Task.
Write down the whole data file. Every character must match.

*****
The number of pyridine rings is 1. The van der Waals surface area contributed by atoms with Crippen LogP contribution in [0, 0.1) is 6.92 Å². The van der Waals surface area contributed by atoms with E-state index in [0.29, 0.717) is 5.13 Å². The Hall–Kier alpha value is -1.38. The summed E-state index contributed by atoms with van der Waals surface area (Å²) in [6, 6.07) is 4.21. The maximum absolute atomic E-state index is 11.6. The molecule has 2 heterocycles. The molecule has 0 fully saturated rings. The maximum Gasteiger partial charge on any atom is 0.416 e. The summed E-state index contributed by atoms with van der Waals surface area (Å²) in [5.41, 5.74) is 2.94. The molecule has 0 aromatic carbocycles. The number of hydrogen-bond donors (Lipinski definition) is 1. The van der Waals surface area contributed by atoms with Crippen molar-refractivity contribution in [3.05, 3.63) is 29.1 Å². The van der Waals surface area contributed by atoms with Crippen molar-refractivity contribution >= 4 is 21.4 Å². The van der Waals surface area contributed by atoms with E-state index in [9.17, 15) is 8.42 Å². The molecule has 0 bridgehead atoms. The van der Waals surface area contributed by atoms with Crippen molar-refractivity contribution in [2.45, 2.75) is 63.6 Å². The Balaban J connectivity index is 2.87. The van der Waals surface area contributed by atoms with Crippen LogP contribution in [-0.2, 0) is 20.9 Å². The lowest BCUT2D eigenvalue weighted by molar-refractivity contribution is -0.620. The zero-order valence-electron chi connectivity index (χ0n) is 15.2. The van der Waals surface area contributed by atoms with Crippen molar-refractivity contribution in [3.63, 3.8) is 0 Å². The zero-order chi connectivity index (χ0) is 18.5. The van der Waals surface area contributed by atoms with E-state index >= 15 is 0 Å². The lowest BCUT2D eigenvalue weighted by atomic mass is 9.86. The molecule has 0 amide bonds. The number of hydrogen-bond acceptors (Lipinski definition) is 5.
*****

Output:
The number of pyridine rings is 1. The van der Waals surface area contributed by atoms with Crippen LogP contribution in [0, 0.1) is 6.92 Å². The van der Waals surface area contributed by atoms with E-state index in [0.29, 0.717) is 5.13 Å². The Hall–Kier alpha value is -1.38. The summed E-state index contributed by atoms with van der Waals surface area (Å²) in [6, 6.07) is 4.21. The maximum absolute atomic E-state index is 11.6. The molecule has 2 heterocycles. The molecule has 0 fully saturated rings. The maximum Gasteiger partial charge on any atom is 0.416 e. The summed E-state index contributed by atoms with van der Waals surface area (Å²) in [5.41, 5.74) is 2.94. The molecule has 0 aromatic carbocycles. The number of hydrogen-bond donors (Lipinski definition) is 1. The van der Waals surface area contributed by atoms with Crippen molar-refractivity contribution in [3.05, 3.63) is 29.1 Å². The van der Waals surface area contributed by atoms with Crippen molar-refractivity contribution >= 4 is 21.4 Å². The van der Waals surface area contributed by atoms with E-state index in [9.17, 15) is 8.42 Å². The molecule has 0 bridgehead atoms. The van der Waals surface area contributed by atoms with Crippen molar-refractivity contribution in [2.45, 2.75) is 63.6 Å². The Balaban J connectivity index is 2.87. The van der Waals surface area contributed by atoms with Crippen LogP contribution in [-0.2, 0) is 20.9 Å². The lowest BCUT2D eigenvalue weighted by molar-refractivity contribution is -0.620. The zero-order valence-electron chi connectivity index (χ0n) is 15.2. The van der Waals surface area contributed by atoms with Crippen molar-refractivity contribution in [3.63, 3.8) is 0 Å². The zero-order chi connectivity index (χ0) is 18.5. The van der Waals surface area contributed by atoms with E-state index >= 15 is 0 Å². The lowest BCUT2D eigenvalue weighted by atomic mass is 9.86. The molecule has 0 amide bonds. The number of hydrogen-bond acceptors (Lipinski definition) is 5.